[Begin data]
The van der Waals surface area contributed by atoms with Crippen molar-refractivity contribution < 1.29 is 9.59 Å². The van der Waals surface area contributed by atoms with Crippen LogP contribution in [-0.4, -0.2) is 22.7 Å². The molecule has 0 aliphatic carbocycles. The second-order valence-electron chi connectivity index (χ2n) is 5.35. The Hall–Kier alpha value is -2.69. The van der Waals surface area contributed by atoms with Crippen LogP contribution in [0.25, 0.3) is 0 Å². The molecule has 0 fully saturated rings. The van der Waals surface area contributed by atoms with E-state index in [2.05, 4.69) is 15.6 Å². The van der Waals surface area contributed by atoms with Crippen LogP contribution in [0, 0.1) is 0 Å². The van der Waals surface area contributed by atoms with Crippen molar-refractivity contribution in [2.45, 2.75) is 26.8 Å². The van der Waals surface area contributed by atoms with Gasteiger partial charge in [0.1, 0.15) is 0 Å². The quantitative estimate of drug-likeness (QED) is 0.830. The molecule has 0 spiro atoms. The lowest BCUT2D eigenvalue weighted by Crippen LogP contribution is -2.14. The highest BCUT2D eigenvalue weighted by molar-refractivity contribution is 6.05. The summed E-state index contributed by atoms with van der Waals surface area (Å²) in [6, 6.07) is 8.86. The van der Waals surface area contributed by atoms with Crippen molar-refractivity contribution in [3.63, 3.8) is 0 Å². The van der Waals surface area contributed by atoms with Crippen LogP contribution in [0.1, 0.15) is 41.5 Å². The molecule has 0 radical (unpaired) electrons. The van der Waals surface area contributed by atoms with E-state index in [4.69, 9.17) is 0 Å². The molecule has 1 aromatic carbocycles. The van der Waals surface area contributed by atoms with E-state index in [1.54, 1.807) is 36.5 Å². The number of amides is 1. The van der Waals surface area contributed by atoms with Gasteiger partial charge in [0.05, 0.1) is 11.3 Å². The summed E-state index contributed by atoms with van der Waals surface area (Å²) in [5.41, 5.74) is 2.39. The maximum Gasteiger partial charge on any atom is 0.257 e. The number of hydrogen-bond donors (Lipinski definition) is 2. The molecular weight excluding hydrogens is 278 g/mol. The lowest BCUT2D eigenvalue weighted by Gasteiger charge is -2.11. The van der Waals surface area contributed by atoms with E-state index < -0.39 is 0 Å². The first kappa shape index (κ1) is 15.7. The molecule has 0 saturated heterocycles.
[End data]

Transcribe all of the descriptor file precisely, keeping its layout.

The van der Waals surface area contributed by atoms with Crippen molar-refractivity contribution < 1.29 is 9.59 Å². The van der Waals surface area contributed by atoms with Crippen LogP contribution in [-0.4, -0.2) is 22.7 Å². The molecule has 0 aliphatic carbocycles. The second-order valence-electron chi connectivity index (χ2n) is 5.35. The Hall–Kier alpha value is -2.69. The van der Waals surface area contributed by atoms with Crippen LogP contribution in [0.25, 0.3) is 0 Å². The molecule has 0 fully saturated rings. The van der Waals surface area contributed by atoms with E-state index in [2.05, 4.69) is 15.6 Å². The van der Waals surface area contributed by atoms with Crippen LogP contribution in [0, 0.1) is 0 Å². The van der Waals surface area contributed by atoms with Crippen molar-refractivity contribution in [2.45, 2.75) is 26.8 Å². The van der Waals surface area contributed by atoms with Gasteiger partial charge in [0.1, 0.15) is 0 Å². The quantitative estimate of drug-likeness (QED) is 0.830. The molecule has 0 spiro atoms. The lowest BCUT2D eigenvalue weighted by Crippen LogP contribution is -2.14. The highest BCUT2D eigenvalue weighted by molar-refractivity contribution is 6.05. The summed E-state index contributed by atoms with van der Waals surface area (Å²) in [6, 6.07) is 8.86. The van der Waals surface area contributed by atoms with Crippen molar-refractivity contribution in [3.63, 3.8) is 0 Å². The van der Waals surface area contributed by atoms with Crippen LogP contribution in [0.1, 0.15) is 41.5 Å². The molecule has 0 radical (unpaired) electrons. The van der Waals surface area contributed by atoms with E-state index in [4.69, 9.17) is 0 Å². The molecule has 1 aromatic carbocycles. The van der Waals surface area contributed by atoms with E-state index in [1.54, 1.807) is 36.5 Å². The number of amides is 1. The van der Waals surface area contributed by atoms with Gasteiger partial charge in [0.05, 0.1) is 11.3 Å². The summed E-state index contributed by atoms with van der Waals surface area (Å²) in [5.41, 5.74) is 2.39. The maximum Gasteiger partial charge on any atom is 0.257 e. The number of hydrogen-bond donors (Lipinski definition) is 2. The molecular weight excluding hydrogens is 278 g/mol. The lowest BCUT2D eigenvalue weighted by Gasteiger charge is -2.11. The van der Waals surface area contributed by atoms with E-state index < -0.39 is 0 Å². The first kappa shape index (κ1) is 15.7. The molecule has 0 saturated heterocycles.